A Justice Ministry communication dated June 17, 2020 and signed by Abdullah Ömeroğlu, a judge and director general of international law and foreign relations at the ministry, revealed that the Turkish Embassy in Cairo had to reiterate the extradition request since Egyptian authorities had declined the request via diplomatic channels
According to the Justice Ministry document, the request for the extradition of Bayram was based on an arrest warrant issued in absentia, under file No. 2016/238, by the Ankara 4th High Criminal Court, for attempting to overturn the constitutional order and setting up or running an armed terrorist group. The document exposed the fact that Bayram was seen as “the leader of a terrorist organization” due to his contributions to schools and institutions affiliated with Fethullah Gülen, the US-based Turkish Muslim scholar who describes terrorism as “the foremost threat to human life” and condemns all kinds of extremist and radical acts.
The population registry excerpt, retrieved on December 30, 2021, still shows Ali Bayram as alive even though he passed away 18 months earlier in Cairo:Ali_Baram_population_registry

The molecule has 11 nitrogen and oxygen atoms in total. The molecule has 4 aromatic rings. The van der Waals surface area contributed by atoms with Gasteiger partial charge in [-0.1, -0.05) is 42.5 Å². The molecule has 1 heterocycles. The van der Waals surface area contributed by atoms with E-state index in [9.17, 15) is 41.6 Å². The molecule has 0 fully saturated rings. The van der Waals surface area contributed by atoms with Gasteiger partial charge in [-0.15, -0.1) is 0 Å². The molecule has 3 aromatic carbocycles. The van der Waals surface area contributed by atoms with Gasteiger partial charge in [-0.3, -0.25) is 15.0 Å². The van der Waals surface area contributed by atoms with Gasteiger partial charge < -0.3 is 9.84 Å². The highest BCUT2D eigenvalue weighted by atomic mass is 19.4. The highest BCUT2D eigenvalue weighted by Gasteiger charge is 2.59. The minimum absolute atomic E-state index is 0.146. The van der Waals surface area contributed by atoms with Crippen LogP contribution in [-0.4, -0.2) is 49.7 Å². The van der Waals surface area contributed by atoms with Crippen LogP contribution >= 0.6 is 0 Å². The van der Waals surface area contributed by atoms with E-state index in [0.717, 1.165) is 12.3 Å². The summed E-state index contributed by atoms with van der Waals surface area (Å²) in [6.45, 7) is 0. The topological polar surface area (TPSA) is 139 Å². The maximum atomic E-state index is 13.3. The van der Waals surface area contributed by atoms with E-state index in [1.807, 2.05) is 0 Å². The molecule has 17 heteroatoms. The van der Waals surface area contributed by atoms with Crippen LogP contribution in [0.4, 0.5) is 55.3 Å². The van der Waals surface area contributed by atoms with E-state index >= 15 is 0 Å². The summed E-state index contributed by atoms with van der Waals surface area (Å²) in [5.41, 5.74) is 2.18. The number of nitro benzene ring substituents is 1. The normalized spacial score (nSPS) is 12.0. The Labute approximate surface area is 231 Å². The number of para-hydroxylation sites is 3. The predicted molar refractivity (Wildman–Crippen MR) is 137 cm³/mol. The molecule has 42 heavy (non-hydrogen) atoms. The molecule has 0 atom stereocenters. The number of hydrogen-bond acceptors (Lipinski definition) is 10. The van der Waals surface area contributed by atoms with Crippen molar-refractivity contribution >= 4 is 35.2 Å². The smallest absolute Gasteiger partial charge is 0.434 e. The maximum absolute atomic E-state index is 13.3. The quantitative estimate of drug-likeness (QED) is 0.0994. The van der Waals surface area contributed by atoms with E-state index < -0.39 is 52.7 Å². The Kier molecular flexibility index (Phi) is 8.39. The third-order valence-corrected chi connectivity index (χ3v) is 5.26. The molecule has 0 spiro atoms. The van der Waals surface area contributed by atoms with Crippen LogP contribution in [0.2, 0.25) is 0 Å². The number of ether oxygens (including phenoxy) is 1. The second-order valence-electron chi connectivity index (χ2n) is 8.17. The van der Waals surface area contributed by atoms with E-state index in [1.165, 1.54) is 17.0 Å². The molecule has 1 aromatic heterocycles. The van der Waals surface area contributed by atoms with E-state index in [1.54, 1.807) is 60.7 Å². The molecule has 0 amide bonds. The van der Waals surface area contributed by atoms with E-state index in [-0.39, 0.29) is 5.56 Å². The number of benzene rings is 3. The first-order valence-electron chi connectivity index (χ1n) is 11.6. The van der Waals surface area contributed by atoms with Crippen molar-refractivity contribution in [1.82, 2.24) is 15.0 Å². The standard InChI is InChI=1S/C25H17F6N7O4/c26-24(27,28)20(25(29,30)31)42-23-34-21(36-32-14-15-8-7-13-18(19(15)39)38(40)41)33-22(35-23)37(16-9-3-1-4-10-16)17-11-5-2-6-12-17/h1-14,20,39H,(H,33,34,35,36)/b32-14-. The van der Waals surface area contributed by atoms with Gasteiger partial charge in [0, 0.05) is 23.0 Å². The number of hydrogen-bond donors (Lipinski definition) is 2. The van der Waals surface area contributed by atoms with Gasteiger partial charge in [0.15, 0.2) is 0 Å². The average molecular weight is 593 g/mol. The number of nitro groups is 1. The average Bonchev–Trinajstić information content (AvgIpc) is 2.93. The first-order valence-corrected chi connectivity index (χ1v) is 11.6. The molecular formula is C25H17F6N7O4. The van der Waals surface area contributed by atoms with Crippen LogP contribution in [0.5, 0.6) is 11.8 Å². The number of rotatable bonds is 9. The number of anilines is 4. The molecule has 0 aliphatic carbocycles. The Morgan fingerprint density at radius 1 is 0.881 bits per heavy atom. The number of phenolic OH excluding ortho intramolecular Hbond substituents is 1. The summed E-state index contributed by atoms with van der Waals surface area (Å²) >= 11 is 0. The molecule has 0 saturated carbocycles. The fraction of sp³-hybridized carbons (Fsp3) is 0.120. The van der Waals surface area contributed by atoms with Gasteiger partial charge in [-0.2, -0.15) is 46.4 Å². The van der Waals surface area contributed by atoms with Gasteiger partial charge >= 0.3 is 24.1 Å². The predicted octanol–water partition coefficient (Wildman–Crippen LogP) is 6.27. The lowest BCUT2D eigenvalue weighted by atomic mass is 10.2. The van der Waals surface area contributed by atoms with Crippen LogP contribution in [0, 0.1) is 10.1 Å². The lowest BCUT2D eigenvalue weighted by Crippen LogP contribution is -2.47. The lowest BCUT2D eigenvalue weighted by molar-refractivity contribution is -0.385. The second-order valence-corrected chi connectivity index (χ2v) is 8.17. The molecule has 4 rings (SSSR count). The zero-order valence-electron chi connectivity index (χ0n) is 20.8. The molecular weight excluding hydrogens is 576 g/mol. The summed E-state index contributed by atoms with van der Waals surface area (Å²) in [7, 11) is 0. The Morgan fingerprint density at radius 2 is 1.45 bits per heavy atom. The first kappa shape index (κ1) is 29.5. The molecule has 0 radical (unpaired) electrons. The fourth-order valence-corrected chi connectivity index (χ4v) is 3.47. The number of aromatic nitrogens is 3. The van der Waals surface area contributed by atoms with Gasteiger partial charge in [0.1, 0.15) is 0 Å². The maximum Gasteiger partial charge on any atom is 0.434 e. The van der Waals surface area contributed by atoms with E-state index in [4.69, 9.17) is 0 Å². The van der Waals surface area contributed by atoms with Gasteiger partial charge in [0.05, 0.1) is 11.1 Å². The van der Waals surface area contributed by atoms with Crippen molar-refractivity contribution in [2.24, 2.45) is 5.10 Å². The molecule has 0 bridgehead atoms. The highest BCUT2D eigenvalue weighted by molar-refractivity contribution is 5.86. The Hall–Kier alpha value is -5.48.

The Gülen movement is a group known for its investment in science, education and the promotion of interfaith and intercultural dialogue around the world. The movement is led by Gülen, an outspoken critic of the Turkish president for pervasive corruption in the government and Erdoğan’s support for jihadist groups in Syria. Erdoğan accuses the movement of being behind corruption investigations in 2013 and a coup attempt in July 2016, allegations the movement denies.
In addition to Egypt, many other countries have rejected Turkey’s politically motivated extradition requests for people who were forced to leave their homeland because of an ongoing witch hunt against critics in the aftermath of the coup attempt. In that regard the UN Committee Against Torture decided in June 2019 that the extradition of people who were thought to be members of the movement would constitute a violation of Article 3 of the UN Convention against Torture and Other Cruel, Inhuman or Degrading Treatment or Punishment.
Ali Bayram is still listed as a defendant and suspect in a trial in Turkey according to the court registry obtained by Nordic Monitor on January 4, 2022:Court_case_defendent_plaintiff_list
More than a half million people were investigated in Turkey on similar charges following the abortive putsch in 2016. Based on profiling lists, people were arrested, investigated and even prosecuted. Their assets were seized, and their family members and relatives were also the subject of criminal charges. Working as a teacher in Gülen-inspired schools or contributing to non-profit institutions affiliated with the movement abroad are considered to be acts of terrorism by the Erdoğan government.
With the purge and/or imprisonment of 4,560 judges and prosecutors in the 2016-2017 period, the rule of law was effectively suspended and the Turkish judiciary was transformed into a tool of the government, which often abuses the criminal justice system to punish its critics and opponents on terrorism charges.